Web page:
It’s a truism of our craft that compelling visual stories in film and TV are communicated in the subtext of scenes, that is to say, what we exclude from the Frame is almost always more important to the storytelling than what we include in the Frame. As master image creators and craftsmen, we know and understand: The less you show, the more you know.
The film and TV business is a prominent producer of things that were once very expensive, but which have become much more affordable as developments overtook them. That’s never clearer than when browsing everyone’s favorite auction website, which has recently seen Spirit telecines, once seven figures, selling for less than the price of a good used car. For photochemistry enthusiasts, that’s exciting, though cooler heads might suspect a catch.
Still photo lenses find their way into film and TV work via many different routes and for many different reasons. It’s happened so much that the prices on some popular options have risen precipitously in recent years. Are there still good deals to be had?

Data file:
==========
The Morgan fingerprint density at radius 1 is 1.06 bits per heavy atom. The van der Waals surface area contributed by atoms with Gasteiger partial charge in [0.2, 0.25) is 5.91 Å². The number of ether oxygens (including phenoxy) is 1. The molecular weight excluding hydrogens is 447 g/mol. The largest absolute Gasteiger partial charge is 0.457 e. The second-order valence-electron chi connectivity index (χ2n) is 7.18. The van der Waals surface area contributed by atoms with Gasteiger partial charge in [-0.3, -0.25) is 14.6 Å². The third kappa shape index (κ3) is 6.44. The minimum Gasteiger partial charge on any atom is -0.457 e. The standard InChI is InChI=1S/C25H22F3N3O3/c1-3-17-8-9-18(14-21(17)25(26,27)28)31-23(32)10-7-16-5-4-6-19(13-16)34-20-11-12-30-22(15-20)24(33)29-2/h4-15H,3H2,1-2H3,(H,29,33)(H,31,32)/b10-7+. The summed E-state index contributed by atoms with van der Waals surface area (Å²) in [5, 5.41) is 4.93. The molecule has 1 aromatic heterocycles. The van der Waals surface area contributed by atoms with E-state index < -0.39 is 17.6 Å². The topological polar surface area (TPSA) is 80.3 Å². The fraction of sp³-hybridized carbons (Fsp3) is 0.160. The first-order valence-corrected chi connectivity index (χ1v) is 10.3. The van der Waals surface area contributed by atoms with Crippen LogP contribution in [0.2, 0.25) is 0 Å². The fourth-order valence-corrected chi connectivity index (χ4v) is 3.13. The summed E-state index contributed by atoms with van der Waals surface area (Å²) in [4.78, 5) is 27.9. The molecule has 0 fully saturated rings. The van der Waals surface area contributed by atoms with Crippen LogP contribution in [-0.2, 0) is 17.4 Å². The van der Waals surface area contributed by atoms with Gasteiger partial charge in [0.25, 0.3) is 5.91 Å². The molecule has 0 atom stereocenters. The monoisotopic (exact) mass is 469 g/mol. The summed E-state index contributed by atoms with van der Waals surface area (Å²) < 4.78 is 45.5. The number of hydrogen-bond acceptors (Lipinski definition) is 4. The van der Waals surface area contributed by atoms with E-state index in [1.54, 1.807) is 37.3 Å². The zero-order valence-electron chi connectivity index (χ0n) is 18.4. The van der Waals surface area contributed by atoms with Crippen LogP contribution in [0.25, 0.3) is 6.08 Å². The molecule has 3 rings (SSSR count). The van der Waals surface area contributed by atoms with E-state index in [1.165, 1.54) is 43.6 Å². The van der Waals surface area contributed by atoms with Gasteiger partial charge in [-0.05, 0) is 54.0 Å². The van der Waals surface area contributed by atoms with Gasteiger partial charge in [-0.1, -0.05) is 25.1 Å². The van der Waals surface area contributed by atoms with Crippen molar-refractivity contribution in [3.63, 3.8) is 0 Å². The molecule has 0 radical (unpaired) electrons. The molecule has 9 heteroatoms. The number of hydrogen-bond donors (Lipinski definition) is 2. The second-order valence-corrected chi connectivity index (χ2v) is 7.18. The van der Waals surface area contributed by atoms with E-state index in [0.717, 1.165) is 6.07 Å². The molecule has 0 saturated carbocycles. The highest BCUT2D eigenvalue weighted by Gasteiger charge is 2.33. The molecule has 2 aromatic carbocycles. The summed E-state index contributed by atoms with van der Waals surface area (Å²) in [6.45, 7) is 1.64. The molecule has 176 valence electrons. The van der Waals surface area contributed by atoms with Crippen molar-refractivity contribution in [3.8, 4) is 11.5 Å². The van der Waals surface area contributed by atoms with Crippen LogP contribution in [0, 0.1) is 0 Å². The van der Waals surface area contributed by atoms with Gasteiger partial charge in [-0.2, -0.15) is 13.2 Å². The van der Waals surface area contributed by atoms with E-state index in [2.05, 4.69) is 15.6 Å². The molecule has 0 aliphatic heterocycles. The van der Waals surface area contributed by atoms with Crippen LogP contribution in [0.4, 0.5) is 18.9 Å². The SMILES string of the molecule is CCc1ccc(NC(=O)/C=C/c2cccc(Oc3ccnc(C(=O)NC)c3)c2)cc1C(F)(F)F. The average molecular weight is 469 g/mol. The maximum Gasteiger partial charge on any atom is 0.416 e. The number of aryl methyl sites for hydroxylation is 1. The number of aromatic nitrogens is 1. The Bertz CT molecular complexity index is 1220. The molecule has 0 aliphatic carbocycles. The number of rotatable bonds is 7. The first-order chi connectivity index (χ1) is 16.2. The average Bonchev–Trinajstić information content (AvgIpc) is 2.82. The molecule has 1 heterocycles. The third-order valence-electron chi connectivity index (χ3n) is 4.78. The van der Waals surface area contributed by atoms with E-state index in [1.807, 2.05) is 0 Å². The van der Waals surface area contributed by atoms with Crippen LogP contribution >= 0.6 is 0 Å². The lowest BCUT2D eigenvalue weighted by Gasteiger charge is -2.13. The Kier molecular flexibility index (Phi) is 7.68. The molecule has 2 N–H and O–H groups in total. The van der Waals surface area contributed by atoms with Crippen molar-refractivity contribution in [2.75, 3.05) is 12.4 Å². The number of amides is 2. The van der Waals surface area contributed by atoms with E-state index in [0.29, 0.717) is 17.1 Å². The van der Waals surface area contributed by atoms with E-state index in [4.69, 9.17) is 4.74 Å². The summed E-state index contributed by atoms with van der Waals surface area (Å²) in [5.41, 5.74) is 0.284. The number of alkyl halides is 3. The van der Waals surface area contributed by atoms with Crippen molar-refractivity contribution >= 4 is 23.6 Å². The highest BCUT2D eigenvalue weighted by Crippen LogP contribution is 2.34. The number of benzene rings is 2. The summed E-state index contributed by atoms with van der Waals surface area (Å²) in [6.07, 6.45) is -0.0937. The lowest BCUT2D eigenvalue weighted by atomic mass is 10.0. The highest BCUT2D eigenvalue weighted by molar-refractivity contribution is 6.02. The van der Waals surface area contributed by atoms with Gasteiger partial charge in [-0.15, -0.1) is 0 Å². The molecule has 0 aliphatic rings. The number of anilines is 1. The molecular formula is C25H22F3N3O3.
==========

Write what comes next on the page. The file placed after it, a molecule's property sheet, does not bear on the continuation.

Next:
Filmmaking is not usually a weekend pursuit, but a sufficiently clever script can make a wide-ranging story happen in a very contained space.
For most of its history, film and TV work has, by any sane measure, been incredibly complicated. Photochemical film was a nightmare of precision engineering and process control. Digital alternatives, intended to make things cheaper and simpler, involve some of our highest-performance electronics.
We live in fascinating times: increasingly, we live in the era of cloud-based broadcast operations.
Building optimized systems that scale to meet peak demand delivers broadcast facilities that are orders of magnitude more efficient than their static predecessors. In part 2 of this series, we investigate how this can be achieved.
When composing and lighting scenes, DOP’s usually seek to maximize texture and perspective. The rationale is simple: We live in a world that is unmistakably three-dimensional, so DOPs seeking to faithfully represent the natural world exploit a range of ways to promote the three-dimensional illusion.